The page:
|Received:||11/20/2006 2:52:48 PM|
|Agency:||Federal Trade Commission|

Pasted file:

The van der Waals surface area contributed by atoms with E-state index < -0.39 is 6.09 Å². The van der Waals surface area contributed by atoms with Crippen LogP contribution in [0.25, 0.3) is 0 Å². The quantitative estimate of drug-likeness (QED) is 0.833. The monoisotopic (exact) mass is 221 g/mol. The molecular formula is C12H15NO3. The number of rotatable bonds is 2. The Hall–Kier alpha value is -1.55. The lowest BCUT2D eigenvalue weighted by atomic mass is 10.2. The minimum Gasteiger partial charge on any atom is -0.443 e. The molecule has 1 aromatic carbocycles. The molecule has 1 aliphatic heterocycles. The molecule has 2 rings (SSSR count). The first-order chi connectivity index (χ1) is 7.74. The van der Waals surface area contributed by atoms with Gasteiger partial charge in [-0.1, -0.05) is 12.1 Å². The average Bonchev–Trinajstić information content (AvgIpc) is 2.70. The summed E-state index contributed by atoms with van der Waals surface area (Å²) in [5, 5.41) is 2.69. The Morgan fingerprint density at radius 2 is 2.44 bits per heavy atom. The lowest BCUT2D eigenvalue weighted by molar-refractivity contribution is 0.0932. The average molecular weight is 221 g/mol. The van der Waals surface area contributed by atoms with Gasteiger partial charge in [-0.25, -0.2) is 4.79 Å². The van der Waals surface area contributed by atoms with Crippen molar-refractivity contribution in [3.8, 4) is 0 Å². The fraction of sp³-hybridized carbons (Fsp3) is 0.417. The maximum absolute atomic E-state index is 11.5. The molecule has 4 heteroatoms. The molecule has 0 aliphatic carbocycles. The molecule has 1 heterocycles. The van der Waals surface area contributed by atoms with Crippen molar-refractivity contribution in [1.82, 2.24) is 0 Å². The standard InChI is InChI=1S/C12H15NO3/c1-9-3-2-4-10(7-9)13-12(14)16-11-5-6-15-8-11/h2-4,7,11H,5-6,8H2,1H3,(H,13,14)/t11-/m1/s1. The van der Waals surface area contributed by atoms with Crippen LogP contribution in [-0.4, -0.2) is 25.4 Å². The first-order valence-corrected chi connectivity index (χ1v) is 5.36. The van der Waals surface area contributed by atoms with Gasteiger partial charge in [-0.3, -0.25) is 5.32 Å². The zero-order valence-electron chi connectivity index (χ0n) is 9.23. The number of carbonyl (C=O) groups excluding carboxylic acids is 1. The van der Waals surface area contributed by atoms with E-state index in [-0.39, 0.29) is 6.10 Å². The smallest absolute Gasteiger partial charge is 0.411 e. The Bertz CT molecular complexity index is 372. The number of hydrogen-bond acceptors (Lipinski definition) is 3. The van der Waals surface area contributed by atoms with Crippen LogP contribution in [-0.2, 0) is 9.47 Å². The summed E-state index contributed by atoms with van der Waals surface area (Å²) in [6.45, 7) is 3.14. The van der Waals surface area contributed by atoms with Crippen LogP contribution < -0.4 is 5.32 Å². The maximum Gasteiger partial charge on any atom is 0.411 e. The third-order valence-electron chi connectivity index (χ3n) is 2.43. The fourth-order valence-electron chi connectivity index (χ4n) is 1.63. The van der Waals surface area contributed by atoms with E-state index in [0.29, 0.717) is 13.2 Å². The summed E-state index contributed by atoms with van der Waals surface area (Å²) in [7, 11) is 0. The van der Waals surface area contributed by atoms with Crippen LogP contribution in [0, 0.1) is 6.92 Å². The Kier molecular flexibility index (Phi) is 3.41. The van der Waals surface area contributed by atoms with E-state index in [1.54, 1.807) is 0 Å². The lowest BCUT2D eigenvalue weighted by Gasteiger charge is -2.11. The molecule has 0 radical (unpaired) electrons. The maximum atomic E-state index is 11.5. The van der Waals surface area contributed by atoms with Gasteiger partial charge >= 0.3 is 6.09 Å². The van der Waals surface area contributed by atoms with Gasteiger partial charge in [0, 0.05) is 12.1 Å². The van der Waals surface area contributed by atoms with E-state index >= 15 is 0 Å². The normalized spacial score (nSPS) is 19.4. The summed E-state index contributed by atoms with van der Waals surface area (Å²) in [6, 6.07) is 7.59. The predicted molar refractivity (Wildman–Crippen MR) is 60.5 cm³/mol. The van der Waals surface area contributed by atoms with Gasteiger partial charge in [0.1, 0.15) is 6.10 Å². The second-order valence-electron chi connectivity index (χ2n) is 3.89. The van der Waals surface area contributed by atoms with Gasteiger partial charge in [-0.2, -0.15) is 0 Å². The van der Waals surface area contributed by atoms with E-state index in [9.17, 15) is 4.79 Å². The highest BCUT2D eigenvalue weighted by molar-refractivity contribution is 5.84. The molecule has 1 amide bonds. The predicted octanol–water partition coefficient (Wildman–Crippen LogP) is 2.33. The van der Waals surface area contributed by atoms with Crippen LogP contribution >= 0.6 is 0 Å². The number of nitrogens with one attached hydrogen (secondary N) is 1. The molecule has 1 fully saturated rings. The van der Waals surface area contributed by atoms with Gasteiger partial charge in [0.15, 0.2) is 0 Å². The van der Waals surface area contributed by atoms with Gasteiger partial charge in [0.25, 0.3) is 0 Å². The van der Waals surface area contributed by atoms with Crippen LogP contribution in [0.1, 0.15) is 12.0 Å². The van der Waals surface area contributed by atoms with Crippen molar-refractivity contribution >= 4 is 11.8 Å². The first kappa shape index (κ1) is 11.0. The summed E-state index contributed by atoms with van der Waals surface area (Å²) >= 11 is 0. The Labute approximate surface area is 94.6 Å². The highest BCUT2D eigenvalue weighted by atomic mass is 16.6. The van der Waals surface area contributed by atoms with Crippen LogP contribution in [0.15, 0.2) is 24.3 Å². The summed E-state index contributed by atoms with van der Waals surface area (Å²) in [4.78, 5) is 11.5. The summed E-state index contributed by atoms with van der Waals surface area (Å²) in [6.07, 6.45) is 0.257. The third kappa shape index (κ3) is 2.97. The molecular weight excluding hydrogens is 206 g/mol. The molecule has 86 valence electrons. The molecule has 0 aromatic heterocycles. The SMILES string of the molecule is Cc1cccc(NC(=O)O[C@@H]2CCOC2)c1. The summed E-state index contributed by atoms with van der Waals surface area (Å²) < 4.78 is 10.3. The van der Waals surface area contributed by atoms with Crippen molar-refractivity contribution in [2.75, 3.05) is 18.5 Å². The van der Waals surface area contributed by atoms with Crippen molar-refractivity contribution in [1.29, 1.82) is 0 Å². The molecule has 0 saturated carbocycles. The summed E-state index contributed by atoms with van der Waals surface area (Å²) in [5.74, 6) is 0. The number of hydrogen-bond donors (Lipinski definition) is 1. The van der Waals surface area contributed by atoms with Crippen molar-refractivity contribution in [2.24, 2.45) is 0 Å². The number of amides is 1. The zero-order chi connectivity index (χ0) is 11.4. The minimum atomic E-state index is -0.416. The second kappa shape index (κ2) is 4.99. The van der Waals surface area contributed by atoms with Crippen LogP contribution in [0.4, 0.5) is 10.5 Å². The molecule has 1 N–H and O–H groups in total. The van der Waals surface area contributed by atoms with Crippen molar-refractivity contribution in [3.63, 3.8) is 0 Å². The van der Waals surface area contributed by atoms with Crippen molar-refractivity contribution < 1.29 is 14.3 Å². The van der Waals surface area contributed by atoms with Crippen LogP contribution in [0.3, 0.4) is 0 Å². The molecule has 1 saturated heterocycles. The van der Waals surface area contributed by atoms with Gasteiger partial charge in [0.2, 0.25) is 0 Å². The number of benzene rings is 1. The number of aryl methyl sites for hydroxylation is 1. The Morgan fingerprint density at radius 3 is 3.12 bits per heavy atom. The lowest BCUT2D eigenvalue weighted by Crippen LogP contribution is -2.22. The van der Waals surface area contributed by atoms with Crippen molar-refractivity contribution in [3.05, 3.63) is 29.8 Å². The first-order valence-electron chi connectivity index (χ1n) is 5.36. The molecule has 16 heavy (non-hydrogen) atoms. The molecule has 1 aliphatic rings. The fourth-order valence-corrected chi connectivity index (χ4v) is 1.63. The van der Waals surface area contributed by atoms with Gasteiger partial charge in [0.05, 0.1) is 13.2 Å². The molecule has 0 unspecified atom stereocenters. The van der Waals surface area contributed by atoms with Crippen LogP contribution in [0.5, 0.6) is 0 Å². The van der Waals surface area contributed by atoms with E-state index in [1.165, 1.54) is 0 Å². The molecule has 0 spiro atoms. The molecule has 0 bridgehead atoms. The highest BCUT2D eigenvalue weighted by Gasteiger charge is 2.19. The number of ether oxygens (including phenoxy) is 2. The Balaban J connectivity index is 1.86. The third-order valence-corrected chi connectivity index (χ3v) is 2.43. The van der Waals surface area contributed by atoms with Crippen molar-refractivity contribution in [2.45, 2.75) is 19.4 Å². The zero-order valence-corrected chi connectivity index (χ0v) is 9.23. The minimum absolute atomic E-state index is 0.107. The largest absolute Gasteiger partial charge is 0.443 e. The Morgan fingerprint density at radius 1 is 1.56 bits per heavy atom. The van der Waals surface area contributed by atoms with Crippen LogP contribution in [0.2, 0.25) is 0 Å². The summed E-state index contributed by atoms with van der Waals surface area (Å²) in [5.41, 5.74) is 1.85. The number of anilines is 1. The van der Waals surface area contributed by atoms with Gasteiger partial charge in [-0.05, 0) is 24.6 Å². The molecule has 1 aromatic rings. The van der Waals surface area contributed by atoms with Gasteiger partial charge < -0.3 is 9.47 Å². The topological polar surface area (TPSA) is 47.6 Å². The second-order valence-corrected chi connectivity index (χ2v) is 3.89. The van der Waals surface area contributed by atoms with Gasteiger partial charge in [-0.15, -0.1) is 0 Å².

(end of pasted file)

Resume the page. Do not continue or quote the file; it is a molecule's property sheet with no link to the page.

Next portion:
Comments:From: Carol Colleran, executive vice president, public policy and national affairs, Hanley Center. Hanley Center, West Palm Beach Florida, is a treatment facility, with a mission to bring hope and help for recovery to those with alcohol and other chemicals, and their families through a holistic, multi-disciplinary program founded on the Twelve Step Philosophy. A disturbing trend has emerged in alcohol marketing: the development and advertising of potent novelty liquors and cocktails. The drinks themselves often bear names with “tini” on the end, like Appletini, and are presented in flamboyant, often oversized martini glasses. These are like soda pop on steroids, and are presented as “fun” or sophisticated drinks that taste so fruity the drinker may not realize how potent they are until a few of the glasses have been drained. Another “fun” drink that appeals to young people is a Jello shot; a kind of alcoholic Jello salad that doesn’t hit the imbiber for about an hour, during which time she has helped herself to at least several. Advertising for this new genre of liquor and drinks presents a picture of sophistication, being ”with it” and really enjoying life. It is insidious that this message is also delivered in popular, now rebroadcast TV series like “Sex and the City,” in which it is the thing to do for girlfriends to gather for drinks at a popular bar in order to talk to each other. This has actually started a trend. There is another trend that effects young people, and that is the legal and ubiquitous espresso/coffee cafés like Starbucks. Kids gather here in numbers over double espresso drinks. Caffeine is also gulped down with any number of youth-oriented “energy” drinks. We wonder if these super-caffeinated drinks are gateways to stronger drug use among youth, who seem to need a caffeine kick to get going or stay energized.